Naked Neuroscience

Naked Neuroscience - BNA sponsored episode

Sat, 20th Jul 2013

Tickling your brain: why do we laugh?

A girl smiling or laughing. (c) Eric McGregor

Rats being tickled, a visit to the laughter clinic, and a toddler's favourite joke. We uncover the brain basis of funny!

Listen Now    Download as mp3

In this edition of Naked Neuroscience - BNA sponsored

Full Transcript

Supported by

British Neuroscience Association





Subscribe Free

Related Content


Make a comment

Why do we laugh? 

Perhaps to express (or to "release" or "disarm") cognitive dissonance. People mostly laugh at "funny" situations or at jokes, and there's almost always some cognitive dissonance in a funny situation). However, laughing is also a known response to nervousness, stressful situations, even extremely stressful situations, although such "laughs" might only be a chuckle or two or just holding the "face" of a laugh (as when stumped or puzzled), but it may also be quite extensive, as in hysterics.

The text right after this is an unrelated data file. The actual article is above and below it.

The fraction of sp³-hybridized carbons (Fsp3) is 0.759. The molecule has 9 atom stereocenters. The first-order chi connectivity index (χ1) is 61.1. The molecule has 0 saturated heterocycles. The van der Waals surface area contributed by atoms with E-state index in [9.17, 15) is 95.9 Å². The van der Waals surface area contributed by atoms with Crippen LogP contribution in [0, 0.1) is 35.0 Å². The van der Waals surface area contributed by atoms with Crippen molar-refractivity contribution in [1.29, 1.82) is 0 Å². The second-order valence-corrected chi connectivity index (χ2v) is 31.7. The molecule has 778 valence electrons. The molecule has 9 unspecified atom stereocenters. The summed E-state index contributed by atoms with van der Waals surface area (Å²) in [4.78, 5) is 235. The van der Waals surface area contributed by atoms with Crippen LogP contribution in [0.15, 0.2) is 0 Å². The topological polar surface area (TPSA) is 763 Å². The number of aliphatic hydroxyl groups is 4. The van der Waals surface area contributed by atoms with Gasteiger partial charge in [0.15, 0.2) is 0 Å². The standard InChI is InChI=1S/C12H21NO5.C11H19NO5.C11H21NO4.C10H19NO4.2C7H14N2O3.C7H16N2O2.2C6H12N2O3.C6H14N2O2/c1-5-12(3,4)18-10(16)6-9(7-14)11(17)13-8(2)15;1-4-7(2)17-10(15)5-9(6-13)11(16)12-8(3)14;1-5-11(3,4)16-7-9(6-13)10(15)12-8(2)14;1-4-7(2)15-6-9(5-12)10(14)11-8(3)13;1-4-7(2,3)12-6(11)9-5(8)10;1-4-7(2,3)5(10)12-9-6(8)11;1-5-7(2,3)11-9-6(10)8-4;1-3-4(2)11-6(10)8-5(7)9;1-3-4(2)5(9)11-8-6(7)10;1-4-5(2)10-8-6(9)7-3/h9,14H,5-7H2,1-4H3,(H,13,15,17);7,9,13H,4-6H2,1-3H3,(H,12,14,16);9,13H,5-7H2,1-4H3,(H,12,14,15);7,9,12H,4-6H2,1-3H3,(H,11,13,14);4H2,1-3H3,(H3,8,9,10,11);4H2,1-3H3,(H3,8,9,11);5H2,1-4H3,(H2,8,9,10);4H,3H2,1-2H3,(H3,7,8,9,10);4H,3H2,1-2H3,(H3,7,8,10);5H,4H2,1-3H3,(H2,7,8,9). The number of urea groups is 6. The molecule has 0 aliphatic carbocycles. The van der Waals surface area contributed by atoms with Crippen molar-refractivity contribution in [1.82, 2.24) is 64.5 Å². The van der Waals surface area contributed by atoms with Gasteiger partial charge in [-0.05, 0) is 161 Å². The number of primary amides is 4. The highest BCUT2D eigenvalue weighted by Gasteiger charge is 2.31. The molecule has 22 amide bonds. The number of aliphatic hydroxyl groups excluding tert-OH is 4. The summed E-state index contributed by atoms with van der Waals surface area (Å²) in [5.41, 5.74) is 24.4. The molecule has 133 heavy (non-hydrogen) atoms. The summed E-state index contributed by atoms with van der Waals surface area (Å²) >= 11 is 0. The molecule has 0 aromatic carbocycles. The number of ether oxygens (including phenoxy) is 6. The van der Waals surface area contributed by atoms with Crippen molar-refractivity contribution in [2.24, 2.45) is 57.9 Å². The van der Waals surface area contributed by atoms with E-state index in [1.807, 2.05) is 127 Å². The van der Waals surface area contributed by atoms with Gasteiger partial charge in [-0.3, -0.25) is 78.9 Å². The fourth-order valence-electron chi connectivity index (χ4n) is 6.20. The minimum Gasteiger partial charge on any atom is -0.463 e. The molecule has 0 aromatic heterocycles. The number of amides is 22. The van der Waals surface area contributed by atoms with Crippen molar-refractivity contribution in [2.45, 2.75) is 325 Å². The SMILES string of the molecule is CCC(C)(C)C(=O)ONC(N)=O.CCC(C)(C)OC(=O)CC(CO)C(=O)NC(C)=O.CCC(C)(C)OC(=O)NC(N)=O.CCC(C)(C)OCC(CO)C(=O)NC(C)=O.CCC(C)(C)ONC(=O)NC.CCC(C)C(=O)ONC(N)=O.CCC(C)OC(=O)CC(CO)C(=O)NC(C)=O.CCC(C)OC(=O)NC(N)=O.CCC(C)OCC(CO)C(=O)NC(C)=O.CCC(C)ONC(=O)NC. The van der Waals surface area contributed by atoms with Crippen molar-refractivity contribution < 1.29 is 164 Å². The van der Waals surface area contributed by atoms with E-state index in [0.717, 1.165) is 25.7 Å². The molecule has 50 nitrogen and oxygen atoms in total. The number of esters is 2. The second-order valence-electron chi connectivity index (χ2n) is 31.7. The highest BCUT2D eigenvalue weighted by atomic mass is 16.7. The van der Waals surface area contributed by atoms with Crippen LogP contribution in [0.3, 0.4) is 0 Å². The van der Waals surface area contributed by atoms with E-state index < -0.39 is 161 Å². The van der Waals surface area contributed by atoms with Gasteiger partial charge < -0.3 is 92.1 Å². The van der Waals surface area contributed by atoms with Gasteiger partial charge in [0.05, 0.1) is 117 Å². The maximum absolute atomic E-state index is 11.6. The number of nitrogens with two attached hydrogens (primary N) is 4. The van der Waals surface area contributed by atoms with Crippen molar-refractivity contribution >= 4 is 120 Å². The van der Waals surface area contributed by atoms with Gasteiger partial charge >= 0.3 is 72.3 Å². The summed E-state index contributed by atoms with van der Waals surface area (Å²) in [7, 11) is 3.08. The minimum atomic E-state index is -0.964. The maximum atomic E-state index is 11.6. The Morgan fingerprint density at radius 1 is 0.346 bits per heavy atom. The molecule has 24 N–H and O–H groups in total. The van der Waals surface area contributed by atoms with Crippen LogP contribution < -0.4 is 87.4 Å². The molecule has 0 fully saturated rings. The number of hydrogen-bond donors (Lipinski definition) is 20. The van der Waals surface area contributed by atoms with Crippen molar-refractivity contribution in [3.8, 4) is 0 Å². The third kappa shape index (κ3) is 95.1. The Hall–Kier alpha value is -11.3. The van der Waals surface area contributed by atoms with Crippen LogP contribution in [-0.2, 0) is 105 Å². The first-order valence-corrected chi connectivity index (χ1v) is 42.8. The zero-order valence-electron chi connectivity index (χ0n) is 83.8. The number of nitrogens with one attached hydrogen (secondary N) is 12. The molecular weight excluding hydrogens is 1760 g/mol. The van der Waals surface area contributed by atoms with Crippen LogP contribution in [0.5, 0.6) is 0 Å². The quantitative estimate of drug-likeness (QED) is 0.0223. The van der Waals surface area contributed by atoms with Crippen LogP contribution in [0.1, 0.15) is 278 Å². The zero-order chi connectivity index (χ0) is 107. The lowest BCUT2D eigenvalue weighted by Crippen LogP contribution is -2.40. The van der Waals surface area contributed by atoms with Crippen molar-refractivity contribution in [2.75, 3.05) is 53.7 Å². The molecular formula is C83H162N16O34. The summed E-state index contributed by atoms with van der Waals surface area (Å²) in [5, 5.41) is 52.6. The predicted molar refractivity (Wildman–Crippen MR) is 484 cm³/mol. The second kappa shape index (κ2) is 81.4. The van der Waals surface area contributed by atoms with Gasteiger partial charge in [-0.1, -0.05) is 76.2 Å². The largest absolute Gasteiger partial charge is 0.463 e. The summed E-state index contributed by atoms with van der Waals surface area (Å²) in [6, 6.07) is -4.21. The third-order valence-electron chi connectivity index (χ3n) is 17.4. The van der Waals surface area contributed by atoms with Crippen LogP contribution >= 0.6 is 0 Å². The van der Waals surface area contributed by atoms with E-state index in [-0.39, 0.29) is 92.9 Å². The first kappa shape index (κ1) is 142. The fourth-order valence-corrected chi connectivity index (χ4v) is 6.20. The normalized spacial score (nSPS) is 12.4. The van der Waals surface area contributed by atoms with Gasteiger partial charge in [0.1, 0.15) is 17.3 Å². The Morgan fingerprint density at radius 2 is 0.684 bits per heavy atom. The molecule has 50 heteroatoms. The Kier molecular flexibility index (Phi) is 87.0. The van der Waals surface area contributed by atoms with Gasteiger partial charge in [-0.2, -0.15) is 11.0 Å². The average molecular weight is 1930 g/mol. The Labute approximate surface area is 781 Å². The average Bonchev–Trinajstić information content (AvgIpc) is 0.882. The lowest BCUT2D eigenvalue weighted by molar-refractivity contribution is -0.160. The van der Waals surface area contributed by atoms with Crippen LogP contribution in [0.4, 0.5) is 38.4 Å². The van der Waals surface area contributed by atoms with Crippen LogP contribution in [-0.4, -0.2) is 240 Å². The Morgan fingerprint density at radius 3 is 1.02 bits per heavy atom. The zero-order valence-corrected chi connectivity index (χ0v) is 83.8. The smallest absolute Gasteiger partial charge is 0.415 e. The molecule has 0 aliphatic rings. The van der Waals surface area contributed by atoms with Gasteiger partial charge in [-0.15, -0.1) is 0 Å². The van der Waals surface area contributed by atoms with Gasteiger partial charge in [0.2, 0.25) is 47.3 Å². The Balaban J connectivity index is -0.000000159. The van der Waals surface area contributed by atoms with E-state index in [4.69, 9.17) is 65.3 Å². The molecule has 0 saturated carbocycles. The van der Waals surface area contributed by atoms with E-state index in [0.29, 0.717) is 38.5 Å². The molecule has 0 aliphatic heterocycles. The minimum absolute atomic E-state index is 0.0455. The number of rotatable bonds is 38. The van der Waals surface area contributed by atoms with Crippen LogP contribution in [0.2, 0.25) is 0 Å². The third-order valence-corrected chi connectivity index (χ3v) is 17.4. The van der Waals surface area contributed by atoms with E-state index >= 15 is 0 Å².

Any pleasure/bonding derived from laughing in groups might come from the realization that everyone in the group suffers the same cognitive dissonance from the same situation and that they trivialize that dissonance. Notice how people tend to question someone about why they didn't laugh when everyone else thought it was "funny".

Also consider the other definition for "joke" — something not to be taken seriously. So, in this way, we mean ... yes, it doesn't make sense (ie, some cognitive dissonance exists), but don't take it seriously. We "laugh" things off. Lmnre, Wed, 31st Jul 2013

Bob Mankoff on the anatomy of a New Yorker cartoon Lmnre, Sun, 1st Sep 2013

See the whole discussion | Make a comment

Not working please enable javascript
Powered by UKfast
Genetics Society